There was only one figure that mattered for the markets in today’s employment report and that was the unemployment rate. Yes, the actual headline figures matter and we all care about how many jobs are really being added, but the stock market isn’t concerned with whether we add 150K or 200K jobs so long as it’s decent growth in jobs. What the market is really concerned about at this juncture is the unemployment rate and when the Fed will begin to tighten policy. And as they’ve stated in the past, the number to look out for is 7%.*
Today’s report showed a rate of 7.6%. So, I still think we have a long way to go before any real tightening begins. As I said previously, that looks like 2014 at the earliest:
“So when will the unemployment rate hit 6.5%? As I mentioned earlier this year, we’re seeing clear signs of improvement in the labor markets. I predicted a 7% unemployment rate by the end of this year and so far that looks to be pretty much right on.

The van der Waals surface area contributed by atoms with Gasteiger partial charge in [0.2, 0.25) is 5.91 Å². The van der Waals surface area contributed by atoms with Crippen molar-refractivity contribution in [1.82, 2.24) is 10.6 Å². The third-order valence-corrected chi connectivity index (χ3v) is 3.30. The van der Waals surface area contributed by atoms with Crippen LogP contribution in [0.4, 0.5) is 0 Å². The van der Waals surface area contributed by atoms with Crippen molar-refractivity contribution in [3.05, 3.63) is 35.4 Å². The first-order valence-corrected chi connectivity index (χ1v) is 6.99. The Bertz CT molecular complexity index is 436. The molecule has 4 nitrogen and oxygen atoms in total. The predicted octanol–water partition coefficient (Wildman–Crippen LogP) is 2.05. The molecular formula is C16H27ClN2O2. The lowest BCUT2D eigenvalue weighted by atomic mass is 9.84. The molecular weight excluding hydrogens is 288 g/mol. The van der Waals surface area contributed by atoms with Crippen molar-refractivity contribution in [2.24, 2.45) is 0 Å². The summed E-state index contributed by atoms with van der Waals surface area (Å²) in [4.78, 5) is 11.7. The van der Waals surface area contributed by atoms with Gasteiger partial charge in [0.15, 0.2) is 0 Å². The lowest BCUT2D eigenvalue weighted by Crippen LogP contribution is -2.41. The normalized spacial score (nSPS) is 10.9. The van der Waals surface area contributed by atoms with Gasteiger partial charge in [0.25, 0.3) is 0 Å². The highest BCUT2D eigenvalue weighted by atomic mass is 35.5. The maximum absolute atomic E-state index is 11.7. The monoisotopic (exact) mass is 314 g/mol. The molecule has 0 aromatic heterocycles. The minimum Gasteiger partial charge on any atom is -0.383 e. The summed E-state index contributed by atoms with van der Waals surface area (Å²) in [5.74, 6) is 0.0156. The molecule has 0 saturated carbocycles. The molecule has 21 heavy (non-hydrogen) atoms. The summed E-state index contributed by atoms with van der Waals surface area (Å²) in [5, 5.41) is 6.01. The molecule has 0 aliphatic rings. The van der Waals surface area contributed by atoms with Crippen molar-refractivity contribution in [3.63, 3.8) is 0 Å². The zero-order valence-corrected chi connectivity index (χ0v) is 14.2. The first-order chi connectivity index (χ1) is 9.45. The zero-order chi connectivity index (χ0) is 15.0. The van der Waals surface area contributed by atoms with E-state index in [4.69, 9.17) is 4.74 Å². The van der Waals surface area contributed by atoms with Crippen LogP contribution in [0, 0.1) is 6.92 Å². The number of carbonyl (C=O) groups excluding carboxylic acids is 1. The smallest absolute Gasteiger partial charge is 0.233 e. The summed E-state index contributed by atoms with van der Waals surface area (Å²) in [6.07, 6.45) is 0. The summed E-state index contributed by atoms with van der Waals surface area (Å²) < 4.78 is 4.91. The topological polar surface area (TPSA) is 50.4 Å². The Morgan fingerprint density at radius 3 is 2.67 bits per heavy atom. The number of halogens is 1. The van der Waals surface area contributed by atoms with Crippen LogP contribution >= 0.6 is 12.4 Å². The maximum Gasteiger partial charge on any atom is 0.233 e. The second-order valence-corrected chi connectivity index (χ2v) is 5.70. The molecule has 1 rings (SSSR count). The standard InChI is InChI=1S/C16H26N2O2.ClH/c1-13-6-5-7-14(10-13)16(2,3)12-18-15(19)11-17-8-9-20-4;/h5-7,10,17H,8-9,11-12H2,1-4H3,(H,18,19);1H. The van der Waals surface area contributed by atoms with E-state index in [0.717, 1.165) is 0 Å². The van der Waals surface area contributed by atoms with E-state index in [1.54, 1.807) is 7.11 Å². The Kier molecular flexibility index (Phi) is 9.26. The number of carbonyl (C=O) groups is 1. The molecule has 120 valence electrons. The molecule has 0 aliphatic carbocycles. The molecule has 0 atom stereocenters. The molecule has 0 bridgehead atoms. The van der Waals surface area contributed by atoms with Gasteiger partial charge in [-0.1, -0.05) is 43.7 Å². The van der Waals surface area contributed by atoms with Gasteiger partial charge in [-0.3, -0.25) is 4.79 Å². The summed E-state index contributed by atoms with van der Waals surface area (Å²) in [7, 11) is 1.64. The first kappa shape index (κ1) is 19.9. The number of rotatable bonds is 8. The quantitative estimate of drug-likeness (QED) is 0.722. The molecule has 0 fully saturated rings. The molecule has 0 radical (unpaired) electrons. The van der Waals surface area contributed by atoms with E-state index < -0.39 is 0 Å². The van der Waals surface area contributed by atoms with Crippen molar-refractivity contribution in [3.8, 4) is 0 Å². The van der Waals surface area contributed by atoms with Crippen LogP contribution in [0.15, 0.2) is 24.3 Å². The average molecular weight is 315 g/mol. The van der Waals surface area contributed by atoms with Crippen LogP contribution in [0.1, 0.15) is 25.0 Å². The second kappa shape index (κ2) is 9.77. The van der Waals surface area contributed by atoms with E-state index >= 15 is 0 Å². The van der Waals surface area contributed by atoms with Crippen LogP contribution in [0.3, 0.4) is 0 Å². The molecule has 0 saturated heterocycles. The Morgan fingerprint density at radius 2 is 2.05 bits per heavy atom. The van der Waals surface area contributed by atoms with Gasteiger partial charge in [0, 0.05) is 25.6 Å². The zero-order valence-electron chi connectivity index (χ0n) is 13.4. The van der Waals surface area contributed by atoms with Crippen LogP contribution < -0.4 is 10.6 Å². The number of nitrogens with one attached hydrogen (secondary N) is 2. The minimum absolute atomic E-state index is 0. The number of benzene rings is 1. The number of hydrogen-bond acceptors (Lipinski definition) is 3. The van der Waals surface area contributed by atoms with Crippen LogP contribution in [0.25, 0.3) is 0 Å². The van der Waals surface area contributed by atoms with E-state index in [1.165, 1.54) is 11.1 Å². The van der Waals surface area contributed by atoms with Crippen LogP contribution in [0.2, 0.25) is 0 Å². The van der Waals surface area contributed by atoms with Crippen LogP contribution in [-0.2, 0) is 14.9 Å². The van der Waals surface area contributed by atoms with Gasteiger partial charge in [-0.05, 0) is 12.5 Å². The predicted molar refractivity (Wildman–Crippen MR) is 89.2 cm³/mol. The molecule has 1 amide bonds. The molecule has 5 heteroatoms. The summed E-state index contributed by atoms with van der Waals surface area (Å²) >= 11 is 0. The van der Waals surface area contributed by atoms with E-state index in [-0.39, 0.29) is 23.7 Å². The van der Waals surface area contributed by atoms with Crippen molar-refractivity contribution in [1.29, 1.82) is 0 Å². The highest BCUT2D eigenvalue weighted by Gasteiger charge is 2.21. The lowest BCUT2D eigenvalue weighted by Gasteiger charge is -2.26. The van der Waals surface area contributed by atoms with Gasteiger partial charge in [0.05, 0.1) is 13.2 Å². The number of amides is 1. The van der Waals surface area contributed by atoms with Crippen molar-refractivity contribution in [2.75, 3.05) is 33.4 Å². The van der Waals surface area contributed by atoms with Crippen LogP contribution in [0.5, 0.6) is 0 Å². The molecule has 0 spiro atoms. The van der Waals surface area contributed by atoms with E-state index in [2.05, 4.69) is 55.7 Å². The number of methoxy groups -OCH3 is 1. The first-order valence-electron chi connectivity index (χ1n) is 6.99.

Looking ahead, we know a few things. The two big drivers of the unemployment rate have been the participation rate and the job gains. Recent trends have shown a modest decline in the participation rate as well as fairly healthy gains in jobs. Payrolls have averaged about 150K per month since 2010 and the participation rate has declined about 1/2 point per year.
If we just assume these trends continue and the participation rate declines by about 1/2 point per year and jobs continue to grow at the 150K pace they have since 2010 then we’ll see a 7% unemployment rate as soon as Q4 of this year and a 6.5% unemployment rate late summer of 2014. Of course, if the economy weakens then those are optimistic estimates. Either way, the Fed isn’t easing any time soon.”
* edit – the unrate target was recently changed from 6.5% to 7%.